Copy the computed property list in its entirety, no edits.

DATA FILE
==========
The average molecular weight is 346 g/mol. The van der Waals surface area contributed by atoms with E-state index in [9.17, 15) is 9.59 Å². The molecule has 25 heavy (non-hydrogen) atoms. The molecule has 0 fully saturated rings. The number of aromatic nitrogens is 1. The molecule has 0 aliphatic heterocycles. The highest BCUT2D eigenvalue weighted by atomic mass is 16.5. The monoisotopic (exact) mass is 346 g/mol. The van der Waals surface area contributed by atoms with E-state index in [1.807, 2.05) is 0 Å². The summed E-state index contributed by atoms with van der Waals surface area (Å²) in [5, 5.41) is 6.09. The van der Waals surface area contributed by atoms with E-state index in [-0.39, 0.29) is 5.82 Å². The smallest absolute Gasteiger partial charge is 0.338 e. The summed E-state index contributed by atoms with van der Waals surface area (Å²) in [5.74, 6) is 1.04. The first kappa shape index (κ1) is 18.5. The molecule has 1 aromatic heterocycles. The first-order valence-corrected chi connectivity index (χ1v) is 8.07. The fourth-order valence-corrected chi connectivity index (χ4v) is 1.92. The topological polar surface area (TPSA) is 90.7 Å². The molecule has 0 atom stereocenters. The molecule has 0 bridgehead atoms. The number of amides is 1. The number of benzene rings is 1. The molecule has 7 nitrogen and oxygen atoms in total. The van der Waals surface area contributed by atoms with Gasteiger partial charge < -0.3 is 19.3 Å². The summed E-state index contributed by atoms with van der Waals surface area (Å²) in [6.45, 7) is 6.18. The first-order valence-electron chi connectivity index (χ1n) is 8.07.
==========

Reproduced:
The average molecular weight is 346 g/mol. The van der Waals surface area contributed by atoms with E-state index in [9.17, 15) is 9.59 Å². The molecule has 25 heavy (non-hydrogen) atoms. The molecule has 0 fully saturated rings. The number of aromatic nitrogens is 1. The molecule has 0 aliphatic heterocycles. The highest BCUT2D eigenvalue weighted by atomic mass is 16.5. The monoisotopic (exact) mass is 346 g/mol. The van der Waals surface area contributed by atoms with E-state index in [1.807, 2.05) is 0 Å². The summed E-state index contributed by atoms with van der Waals surface area (Å²) in [5, 5.41) is 6.09. The van der Waals surface area contributed by atoms with E-state index in [-0.39, 0.29) is 5.82 Å². The smallest absolute Gasteiger partial charge is 0.338 e. The summed E-state index contributed by atoms with van der Waals surface area (Å²) in [5.74, 6) is 1.04. The first kappa shape index (κ1) is 18.5. The molecule has 1 aromatic heterocycles. The first-order valence-corrected chi connectivity index (χ1v) is 8.07. The fourth-order valence-corrected chi connectivity index (χ4v) is 1.92. The topological polar surface area (TPSA) is 90.7 Å². The molecule has 0 atom stereocenters. The molecule has 0 bridgehead atoms. The number of amides is 1. The number of benzene rings is 1. The molecule has 7 nitrogen and oxygen atoms in total. The van der Waals surface area contributed by atoms with Gasteiger partial charge < -0.3 is 19.3 Å². The summed E-state index contributed by atoms with van der Waals surface area (Å²) in [6.45, 7) is 6.18. The first-order valence-electron chi connectivity index (χ1n) is 8.07.